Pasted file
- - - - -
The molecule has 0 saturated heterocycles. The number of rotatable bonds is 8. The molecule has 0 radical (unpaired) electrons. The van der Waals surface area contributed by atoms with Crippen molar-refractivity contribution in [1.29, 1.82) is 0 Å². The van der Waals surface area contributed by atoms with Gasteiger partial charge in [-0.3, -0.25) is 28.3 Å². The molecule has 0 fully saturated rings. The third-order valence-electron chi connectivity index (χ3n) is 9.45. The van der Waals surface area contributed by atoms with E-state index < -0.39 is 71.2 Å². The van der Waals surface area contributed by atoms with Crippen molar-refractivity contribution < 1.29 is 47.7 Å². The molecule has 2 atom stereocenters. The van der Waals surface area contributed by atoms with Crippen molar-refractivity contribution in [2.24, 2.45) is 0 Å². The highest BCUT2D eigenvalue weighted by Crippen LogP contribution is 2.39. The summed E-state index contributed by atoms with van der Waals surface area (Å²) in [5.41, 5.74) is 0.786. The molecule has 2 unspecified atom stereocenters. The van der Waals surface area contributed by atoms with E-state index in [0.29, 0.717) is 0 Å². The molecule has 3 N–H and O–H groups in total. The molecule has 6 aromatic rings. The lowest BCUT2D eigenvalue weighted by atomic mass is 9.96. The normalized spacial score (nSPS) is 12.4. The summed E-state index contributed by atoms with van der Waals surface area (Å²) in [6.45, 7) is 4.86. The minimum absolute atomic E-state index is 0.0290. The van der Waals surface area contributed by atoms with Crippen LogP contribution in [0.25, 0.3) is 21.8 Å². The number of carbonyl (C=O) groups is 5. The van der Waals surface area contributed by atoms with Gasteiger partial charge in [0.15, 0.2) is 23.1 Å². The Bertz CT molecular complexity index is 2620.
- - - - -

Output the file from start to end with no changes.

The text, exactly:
The molecule has 0 saturated heterocycles. The number of rotatable bonds is 8. The molecule has 0 radical (unpaired) electrons. The van der Waals surface area contributed by atoms with Crippen molar-refractivity contribution in [1.29, 1.82) is 0 Å². The van der Waals surface area contributed by atoms with Gasteiger partial charge in [-0.3, -0.25) is 28.3 Å². The molecule has 0 fully saturated rings. The third-order valence-electron chi connectivity index (χ3n) is 9.45. The van der Waals surface area contributed by atoms with E-state index < -0.39 is 71.2 Å². The van der Waals surface area contributed by atoms with Crippen molar-refractivity contribution < 1.29 is 47.7 Å². The molecule has 2 atom stereocenters. The van der Waals surface area contributed by atoms with Crippen molar-refractivity contribution in [2.24, 2.45) is 0 Å². The highest BCUT2D eigenvalue weighted by Crippen LogP contribution is 2.39. The summed E-state index contributed by atoms with van der Waals surface area (Å²) in [5.41, 5.74) is 0.786. The molecule has 2 unspecified atom stereocenters. The van der Waals surface area contributed by atoms with E-state index in [0.29, 0.717) is 0 Å². The molecule has 3 N–H and O–H groups in total. The molecule has 6 aromatic rings. The lowest BCUT2D eigenvalue weighted by atomic mass is 9.96. The normalized spacial score (nSPS) is 12.4. The summed E-state index contributed by atoms with van der Waals surface area (Å²) in [6.45, 7) is 4.86. The minimum absolute atomic E-state index is 0.0290. The van der Waals surface area contributed by atoms with Crippen LogP contribution in [0.25, 0.3) is 21.8 Å². The number of carbonyl (C=O) groups is 5. The van der Waals surface area contributed by atoms with Gasteiger partial charge in [0.15, 0.2) is 23.1 Å². The Bertz CT molecular complexity index is 2620.